The East Asian Crisis: Implications for Policy
NBR Analysis vol. 9, no. 4

The East Asian Crisis
Implications for Policy

by Robert B. Zoellick, Herbert J. Ellison, and Kenneth B. Pyle
September 1, 1998

On June 9-10, 1998, The National Bureau of Asian Research (NBR) and the Strategic Studies Institute of the U.S. Army War College convened an extraordinary group of government, business, academic, and military leaders to address the political, economic, and security implications of the East Asian financial crisis. Participants included: officials from the Clinton and Bush Administrations, senior executives of major U.S. and Asian corporations, World Bank officials, partners of some of the nation’s most prestigious law firms, leading specialists on East Asia, and military officials responsible for developing strategy in the Asia-Pacific. They analyzed the sources of the crisis and the multidimensional challenges that lie ahead. The essays in this issue of the NBR Analysis were prepared for the conference and emphasize a recurring theme of the meetings: The United States must continue to exercise economic, diplomatic, and military leadership in the Asia-Pacific region.

The first essay is an adaptation of a speech given by Robert Zoellick, NBR board member, president and CEO-designate of the Center for Strategic and International Studies, and undersecretary of state during the Bush Administration. Mr. Zoellick discusses the impact of current economic problems on the future political and security order in Asia, and offers policy recommendations for the United States to guide the region through the current turmoil and coming transitions smoothly. He points out that the American response to the crisis will mold the impressions of an entire generation of East Asians. Therefore it is crucial that the pursuit of U.S. interests in open markets, greater transparency (especially of financial institutions), and democratization be accompanied by concrete assistance from the government and private sector. Active U.S. engagement in the region will also help manage changes in the regional security environment that are likely to result from the shifting economic landscape.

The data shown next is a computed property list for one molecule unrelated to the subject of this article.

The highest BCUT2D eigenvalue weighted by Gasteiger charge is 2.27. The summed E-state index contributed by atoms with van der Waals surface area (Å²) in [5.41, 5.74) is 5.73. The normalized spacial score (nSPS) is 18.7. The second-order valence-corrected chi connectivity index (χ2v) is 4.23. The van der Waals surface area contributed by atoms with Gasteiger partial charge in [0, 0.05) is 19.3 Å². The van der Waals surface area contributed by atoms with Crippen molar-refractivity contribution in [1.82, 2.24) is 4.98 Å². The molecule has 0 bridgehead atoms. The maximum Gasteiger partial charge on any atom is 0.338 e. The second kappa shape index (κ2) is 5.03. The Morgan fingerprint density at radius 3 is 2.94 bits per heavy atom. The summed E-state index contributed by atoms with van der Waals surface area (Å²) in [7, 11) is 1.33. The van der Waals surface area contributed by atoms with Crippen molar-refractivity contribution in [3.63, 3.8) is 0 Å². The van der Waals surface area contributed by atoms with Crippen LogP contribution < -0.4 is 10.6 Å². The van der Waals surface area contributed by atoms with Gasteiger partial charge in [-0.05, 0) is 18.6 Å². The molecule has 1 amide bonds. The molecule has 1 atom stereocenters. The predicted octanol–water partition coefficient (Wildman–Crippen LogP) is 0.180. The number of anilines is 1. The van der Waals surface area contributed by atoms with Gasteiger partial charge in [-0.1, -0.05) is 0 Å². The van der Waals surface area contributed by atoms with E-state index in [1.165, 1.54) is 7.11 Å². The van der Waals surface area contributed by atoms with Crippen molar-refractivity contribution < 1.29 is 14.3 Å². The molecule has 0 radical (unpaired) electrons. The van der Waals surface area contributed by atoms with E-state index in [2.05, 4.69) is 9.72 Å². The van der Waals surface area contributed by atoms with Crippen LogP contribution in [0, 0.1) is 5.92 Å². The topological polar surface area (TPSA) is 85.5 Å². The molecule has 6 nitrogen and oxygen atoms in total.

In the second essay, Kenneth B. Pyle, NBR president and professor of history and international studies at the Henry M. Jackson School of International Studies at the University of Washington, analyzes Japan’s post-Cold War immobilism and the failures of its once highly praised political-economic system. In a succession of crises, including its recession and banking crisis, Japan has exhibited an indecisiveness that has paralyzed its policymaking. There are several fundamental causes of the indecisiveness, including the entrenched interests and institutional practices that remain from the century-long efforts to “catch up” with the West; and the exclusive concentration on economic growth since World War II that left many political-strategic institutions underdeveloped. Immobilism also results from the difficulty of consensual decision-making in Japan in times of great uncertainty. Dr. Pyle concludes that the U.S. must continue to prod Japan to make decisions that its system resists.

The final essay addresses the political and economic impact of the East Asian crisis on Russia at this crucial stage in its post-Soviet transition. Herbert Ellison, NBR’s director of Eurasia Policy Studies and professor of history and international studies at the Henry M. Jackson School of International Studies, outlines the steps taken by the Russian government to deal with the crisis and evaluates the ability of the new government to handle urgent problems. Dr. Ellison asserts that President Boris Yeltsin’s March 1998 decision to dismiss the cabinet of Prime Minister Viktor Chernomyrdin was not capricious, as many have asserted. Rather, the decision resulted from the recognition that bold reforms would be needed to keep the crisis from worsening. From the crisis has emerged “the most promising reform government of the Yeltsin era,” led by the new prime minister, Sergei Kiriyenko. Dr. Ellison argues that the $22.6 billion IMF-led package of loans to Russia, agreed to in mid-July, was awarded not only in recognition of the country’s strategic importance, but also as an expression of confidence in the young government.